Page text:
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Can I give 45 days notice to terminate my month to month on the first and move out 45 days later, on the 15th of the next month?

San Diego, CA |

Will still have to pay 2 more months of rent if i have a security deposit that is the same amount as one months rent plus I am only staying 1/2 month on the last month? Please advise.

Attorney Answers 3


Your security deposit is not the same as your last months rent. You must pay rent for each month during the term of your tenancy. If you do not, your landlord may serve you with a 3-day notice to pay rent or quit and follow it up with an unlawful detainer. The security deposit is for the landlord’s benefit, not yours. You may, however, terminate a month-to-month tenancy mid-month. For the last month you would only owe pro-rated rent provided you give the 45 day notice you suggest.

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Unless there is a lease or rental agreement which provides otherwise, you can give 45 days written notice to terminate a periodic tenancy mid-month.

You will still have to pay rent on the date of the month the rent is due (usually the 1st). The fact that you have a security deposit equal to one month's rent is not relevant. You still have to pay rent for both months. You are entitled to a refund of the 1/2 month of rent if you move out by the 15th. You are also entitled to receive a refund of your deposit within 21 days after you move out, pursuant to California Civil Code section 1950.5.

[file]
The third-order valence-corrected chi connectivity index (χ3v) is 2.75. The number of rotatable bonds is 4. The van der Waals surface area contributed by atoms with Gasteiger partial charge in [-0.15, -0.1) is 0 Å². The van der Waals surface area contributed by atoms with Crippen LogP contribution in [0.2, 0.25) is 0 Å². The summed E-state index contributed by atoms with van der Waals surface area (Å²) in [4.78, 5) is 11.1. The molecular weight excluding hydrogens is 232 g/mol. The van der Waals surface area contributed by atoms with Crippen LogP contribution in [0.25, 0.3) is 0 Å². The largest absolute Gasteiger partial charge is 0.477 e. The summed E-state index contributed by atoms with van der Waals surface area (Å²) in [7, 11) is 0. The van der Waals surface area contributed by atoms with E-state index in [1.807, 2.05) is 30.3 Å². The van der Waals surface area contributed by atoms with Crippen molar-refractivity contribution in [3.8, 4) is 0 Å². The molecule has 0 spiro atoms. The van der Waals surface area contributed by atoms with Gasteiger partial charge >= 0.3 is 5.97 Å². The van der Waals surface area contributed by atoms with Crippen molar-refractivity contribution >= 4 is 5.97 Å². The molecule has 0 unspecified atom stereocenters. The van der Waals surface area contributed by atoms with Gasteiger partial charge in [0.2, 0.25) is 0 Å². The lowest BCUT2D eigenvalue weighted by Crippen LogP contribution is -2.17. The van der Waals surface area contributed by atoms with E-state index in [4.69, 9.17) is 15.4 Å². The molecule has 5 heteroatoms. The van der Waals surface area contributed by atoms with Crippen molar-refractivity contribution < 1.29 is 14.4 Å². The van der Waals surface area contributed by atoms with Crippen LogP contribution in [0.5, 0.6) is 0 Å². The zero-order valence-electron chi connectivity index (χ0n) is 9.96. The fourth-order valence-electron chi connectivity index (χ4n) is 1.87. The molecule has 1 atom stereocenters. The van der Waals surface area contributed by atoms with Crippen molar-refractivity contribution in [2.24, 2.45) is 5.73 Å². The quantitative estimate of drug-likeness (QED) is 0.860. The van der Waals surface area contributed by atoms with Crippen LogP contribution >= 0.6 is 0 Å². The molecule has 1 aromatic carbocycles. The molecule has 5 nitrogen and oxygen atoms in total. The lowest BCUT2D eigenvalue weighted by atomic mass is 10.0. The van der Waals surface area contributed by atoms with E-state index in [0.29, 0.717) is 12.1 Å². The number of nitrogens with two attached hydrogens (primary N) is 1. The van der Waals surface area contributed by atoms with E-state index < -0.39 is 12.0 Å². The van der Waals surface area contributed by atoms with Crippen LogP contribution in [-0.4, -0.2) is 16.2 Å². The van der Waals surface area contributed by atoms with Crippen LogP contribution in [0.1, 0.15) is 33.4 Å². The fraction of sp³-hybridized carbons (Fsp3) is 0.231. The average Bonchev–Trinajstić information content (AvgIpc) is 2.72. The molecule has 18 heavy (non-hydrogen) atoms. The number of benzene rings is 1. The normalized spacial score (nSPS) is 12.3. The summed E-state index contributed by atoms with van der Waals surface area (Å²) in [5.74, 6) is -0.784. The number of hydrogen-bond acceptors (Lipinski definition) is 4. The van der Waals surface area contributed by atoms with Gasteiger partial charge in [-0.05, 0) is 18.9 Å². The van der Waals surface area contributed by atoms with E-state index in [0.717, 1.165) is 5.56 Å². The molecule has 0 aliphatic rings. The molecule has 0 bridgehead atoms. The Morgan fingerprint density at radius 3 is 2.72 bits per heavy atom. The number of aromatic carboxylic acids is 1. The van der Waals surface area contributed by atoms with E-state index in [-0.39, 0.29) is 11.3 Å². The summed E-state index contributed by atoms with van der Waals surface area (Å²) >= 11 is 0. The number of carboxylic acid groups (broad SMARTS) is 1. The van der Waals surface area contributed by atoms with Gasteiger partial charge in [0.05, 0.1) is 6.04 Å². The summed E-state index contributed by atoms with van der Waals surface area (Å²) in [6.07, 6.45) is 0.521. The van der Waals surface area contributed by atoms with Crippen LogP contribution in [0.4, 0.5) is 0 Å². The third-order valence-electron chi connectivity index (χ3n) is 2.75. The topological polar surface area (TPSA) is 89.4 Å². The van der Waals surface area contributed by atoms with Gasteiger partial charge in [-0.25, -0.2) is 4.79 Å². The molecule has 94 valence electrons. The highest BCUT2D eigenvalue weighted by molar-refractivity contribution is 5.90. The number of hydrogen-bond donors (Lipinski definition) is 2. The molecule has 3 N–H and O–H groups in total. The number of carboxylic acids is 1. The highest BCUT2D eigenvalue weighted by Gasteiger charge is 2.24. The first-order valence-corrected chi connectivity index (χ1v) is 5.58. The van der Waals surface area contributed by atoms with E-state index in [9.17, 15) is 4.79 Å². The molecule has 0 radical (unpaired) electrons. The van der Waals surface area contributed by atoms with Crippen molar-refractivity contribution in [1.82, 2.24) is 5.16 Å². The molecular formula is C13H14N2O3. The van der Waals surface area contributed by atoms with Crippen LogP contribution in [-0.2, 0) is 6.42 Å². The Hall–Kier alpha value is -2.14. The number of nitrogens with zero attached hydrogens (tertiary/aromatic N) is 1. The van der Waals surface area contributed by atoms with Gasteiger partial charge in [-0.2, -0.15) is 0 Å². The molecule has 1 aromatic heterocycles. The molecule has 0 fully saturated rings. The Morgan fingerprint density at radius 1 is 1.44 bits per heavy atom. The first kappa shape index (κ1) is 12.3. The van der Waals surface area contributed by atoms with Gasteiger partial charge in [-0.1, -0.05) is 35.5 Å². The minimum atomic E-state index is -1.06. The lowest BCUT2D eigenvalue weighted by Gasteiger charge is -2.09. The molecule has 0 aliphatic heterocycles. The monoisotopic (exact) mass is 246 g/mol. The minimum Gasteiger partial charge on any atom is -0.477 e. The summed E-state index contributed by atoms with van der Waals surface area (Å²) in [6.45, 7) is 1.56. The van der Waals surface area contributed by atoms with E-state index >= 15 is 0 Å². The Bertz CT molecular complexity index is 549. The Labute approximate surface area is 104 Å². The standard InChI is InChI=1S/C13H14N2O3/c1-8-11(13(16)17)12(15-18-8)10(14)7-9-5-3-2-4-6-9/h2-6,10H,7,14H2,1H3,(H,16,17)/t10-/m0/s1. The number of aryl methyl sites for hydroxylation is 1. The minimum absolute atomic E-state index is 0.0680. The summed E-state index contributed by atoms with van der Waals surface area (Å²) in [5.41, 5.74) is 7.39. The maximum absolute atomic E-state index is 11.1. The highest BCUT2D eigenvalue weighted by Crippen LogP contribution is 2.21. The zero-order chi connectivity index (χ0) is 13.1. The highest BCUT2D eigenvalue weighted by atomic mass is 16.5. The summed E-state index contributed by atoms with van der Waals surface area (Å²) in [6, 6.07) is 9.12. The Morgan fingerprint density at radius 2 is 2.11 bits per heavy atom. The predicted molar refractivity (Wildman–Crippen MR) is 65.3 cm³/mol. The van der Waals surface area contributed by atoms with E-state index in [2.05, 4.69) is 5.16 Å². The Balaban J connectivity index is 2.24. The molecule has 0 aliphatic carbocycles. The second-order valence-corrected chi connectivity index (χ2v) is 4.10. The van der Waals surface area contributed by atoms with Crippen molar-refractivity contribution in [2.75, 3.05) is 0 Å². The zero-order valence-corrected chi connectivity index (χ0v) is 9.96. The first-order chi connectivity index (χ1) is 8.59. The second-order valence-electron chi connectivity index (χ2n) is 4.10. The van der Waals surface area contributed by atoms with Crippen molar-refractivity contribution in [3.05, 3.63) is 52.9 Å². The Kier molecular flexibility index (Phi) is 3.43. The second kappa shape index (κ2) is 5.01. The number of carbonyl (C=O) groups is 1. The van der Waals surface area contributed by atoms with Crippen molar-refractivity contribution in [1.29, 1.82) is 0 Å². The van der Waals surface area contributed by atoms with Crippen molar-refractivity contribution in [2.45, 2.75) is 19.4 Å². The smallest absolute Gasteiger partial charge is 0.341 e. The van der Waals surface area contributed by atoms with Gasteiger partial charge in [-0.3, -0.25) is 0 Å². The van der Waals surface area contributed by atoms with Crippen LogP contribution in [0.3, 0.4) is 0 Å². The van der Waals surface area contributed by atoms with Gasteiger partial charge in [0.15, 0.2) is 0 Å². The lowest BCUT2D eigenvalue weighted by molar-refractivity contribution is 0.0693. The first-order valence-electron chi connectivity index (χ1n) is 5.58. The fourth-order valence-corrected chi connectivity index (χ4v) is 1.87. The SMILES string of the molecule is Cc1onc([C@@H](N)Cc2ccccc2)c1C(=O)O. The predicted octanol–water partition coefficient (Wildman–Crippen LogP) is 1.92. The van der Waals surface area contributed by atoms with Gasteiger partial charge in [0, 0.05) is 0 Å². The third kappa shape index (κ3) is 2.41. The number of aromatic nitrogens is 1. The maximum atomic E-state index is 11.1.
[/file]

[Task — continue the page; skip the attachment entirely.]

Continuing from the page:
Frank W. Chen has been licensed to practice law in California since 1988. The information presented here is general in nature and is not intended, nor should be construed, as legal advice for a particular case. This posting does not create any attorney-client relationship with the author. For specific advice about your particular situation, please consult with your own attorney.

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You can give 45 days notice to terminate a month to month lease. Absent the landlord's consent, you cannot use your security deposit as rent.

If this answer was helpful, please mark it as helpful or as a best answer. This answer is for general education purposes only. It neither creates an attorney-client relationship nor provides legal guidance or advice. The answer is based on the limited information provided and the answer might be different had additional information been provided. You should consult an attorney.

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